The national government was given the power to coin money, which would then become the national currency. The government could also set a national tax to ensure its continued funding so that it could pay of its debts and loans that were owed to different countries and people. They would also conduct relations with foreign countries, maintain the armed forces, declare war and make peace, and make laws to carry out the given powers. However, the government was controlled by three branches, the Executive Branch, the Legislative Branch, and the Judicial Branch. Each could limit each others powers, which gave the government power while limiting it.
States would conduct elections, provide for and supervise schools, regulate commerce within the states, and could ratify constitutional amendments. However, states could not sign separate treaties with other nations, coin money, or tax imports or exports. These restrictions allowed for smoother trading and relations between the states.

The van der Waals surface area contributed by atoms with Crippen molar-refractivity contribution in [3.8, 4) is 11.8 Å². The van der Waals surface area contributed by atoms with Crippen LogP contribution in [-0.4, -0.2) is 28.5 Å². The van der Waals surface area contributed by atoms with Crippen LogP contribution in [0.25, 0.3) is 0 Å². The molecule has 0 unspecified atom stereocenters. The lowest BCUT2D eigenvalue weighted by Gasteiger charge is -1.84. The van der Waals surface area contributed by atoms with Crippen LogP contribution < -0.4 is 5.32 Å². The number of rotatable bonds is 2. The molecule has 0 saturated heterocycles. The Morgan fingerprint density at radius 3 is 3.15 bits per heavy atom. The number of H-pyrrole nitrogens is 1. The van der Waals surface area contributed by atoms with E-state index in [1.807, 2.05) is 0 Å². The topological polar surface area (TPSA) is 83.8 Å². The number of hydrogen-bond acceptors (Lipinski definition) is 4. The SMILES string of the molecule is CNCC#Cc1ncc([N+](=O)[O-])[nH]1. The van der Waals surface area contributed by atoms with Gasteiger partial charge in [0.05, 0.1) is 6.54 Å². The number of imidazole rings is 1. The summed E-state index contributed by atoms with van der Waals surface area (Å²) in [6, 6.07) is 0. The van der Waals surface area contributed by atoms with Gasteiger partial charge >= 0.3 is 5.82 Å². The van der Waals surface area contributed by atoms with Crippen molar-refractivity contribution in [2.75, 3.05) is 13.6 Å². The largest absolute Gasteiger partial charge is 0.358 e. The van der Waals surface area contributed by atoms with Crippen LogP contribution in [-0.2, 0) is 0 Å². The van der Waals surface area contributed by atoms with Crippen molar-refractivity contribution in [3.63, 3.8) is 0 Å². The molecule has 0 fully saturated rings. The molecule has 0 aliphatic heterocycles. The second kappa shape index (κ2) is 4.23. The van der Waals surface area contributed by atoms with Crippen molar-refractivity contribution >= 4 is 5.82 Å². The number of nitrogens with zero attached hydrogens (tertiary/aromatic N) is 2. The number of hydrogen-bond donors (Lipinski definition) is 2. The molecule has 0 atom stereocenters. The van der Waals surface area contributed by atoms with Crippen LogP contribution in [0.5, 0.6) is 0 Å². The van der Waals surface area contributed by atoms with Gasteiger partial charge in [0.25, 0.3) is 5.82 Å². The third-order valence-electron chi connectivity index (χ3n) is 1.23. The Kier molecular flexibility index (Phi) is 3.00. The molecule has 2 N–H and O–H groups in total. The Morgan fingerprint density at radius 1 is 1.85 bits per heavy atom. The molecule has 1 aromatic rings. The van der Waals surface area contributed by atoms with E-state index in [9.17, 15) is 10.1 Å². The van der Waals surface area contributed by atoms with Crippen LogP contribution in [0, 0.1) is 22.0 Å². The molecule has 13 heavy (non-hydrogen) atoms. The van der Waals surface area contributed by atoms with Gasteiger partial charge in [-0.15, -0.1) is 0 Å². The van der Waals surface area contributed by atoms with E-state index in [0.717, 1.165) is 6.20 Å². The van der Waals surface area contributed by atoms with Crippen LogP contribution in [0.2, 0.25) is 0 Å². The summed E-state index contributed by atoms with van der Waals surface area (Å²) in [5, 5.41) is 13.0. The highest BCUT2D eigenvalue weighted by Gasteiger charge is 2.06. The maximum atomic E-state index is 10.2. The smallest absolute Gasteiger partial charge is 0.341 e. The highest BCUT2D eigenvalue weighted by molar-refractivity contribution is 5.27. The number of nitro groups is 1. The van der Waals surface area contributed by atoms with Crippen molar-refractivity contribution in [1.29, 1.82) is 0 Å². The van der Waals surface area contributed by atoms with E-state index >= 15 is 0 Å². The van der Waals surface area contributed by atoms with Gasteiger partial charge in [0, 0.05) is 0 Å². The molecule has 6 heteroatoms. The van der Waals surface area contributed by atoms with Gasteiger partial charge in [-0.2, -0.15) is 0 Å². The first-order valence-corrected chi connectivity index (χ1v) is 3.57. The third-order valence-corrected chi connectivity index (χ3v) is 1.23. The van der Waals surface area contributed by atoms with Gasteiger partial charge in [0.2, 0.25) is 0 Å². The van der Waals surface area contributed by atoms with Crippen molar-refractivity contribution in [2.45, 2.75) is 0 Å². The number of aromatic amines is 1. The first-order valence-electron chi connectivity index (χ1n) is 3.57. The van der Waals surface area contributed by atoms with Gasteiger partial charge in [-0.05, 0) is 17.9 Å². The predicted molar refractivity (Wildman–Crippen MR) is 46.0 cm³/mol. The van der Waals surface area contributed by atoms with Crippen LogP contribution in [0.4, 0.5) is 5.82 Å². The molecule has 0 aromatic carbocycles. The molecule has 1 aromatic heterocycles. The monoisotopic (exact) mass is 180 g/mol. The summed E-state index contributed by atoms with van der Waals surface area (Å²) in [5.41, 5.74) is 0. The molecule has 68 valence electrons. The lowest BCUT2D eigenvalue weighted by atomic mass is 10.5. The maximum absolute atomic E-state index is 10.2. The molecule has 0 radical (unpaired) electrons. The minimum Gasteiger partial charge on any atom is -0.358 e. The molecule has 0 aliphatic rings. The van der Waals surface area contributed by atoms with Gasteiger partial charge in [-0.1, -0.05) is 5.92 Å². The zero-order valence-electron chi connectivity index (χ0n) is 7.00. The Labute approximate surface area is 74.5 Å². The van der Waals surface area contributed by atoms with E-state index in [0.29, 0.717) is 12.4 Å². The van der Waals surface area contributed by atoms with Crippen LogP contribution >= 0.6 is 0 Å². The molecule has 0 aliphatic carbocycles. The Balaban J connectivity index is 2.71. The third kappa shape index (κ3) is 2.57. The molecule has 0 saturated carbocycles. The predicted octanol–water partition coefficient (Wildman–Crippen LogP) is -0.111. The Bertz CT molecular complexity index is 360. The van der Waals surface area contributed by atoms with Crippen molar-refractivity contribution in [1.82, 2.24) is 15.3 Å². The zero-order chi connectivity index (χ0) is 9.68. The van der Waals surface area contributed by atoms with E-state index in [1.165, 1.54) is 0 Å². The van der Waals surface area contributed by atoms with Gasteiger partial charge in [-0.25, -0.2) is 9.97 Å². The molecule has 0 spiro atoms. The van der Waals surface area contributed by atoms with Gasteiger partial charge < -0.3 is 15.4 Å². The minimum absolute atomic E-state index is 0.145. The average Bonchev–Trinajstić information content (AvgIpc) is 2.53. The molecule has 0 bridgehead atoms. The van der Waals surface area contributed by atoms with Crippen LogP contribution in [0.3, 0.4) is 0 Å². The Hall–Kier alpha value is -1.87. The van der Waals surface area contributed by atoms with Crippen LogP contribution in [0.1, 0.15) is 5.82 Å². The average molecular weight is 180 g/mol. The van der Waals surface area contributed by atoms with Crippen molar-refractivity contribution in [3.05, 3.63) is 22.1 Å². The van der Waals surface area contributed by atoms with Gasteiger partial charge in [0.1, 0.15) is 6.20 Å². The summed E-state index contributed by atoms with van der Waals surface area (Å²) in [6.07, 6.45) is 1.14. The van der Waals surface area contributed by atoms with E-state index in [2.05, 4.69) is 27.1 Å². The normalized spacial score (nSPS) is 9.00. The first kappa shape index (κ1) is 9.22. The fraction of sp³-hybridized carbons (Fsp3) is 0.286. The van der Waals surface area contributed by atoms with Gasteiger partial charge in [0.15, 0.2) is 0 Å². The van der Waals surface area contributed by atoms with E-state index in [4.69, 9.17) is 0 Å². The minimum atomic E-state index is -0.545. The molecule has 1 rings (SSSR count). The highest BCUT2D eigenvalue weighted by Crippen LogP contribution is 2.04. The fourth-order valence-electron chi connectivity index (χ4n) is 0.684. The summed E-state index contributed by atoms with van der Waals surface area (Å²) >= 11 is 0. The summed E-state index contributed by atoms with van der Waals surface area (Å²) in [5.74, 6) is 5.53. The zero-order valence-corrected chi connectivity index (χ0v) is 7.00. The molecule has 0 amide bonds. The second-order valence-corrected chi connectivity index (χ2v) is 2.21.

The Confederation served as a stepping stone for the Constitution as well as an example for other nations to follow. With the central government having more power, the United States could then become a more organized and efficient county. Without the Confederation, however, the Constitution would have had a much more difficult time in becoming a successful government. While having many flaws, the Confederation accomplished many things through its six years of service for the United States.